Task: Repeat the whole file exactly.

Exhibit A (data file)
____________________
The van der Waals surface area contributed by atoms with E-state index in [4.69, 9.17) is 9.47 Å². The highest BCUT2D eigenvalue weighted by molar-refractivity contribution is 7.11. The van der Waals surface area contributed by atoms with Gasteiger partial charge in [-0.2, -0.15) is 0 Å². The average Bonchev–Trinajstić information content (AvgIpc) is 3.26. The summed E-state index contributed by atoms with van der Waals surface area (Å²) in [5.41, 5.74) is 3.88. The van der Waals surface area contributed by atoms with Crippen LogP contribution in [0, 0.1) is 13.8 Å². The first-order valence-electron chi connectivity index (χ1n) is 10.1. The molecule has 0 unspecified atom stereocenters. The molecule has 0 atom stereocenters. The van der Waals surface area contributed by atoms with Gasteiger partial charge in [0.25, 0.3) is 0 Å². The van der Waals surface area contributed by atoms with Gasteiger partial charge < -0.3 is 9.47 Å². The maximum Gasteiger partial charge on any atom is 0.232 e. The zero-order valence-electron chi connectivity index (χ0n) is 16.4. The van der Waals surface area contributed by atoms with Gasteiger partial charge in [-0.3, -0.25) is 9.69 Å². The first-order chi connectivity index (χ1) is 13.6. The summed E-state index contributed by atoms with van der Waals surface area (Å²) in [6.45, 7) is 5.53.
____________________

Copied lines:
The van der Waals surface area contributed by atoms with E-state index in [4.69, 9.17) is 9.47 Å². The highest BCUT2D eigenvalue weighted by molar-refractivity contribution is 7.11. The van der Waals surface area contributed by atoms with Gasteiger partial charge in [-0.2, -0.15) is 0 Å². The average Bonchev–Trinajstić information content (AvgIpc) is 3.26. The summed E-state index contributed by atoms with van der Waals surface area (Å²) in [5.41, 5.74) is 3.88. The van der Waals surface area contributed by atoms with Crippen LogP contribution in [0, 0.1) is 13.8 Å². The first-order valence-electron chi connectivity index (χ1n) is 10.1. The molecule has 0 unspecified atom stereocenters. The molecule has 0 atom stereocenters. The van der Waals surface area contributed by atoms with Gasteiger partial charge in [0.25, 0.3) is 0 Å². The van der Waals surface area contributed by atoms with Gasteiger partial charge < -0.3 is 9.47 Å². The maximum Gasteiger partial charge on any atom is 0.232 e. The zero-order valence-electron chi connectivity index (χ0n) is 16.4. The van der Waals surface area contributed by atoms with Gasteiger partial charge in [-0.3, -0.25) is 9.69 Å². The first-order chi connectivity index (χ1) is 13.6. The summed E-state index contributed by atoms with van der Waals surface area (Å²) in [6.45, 7) is 5.53.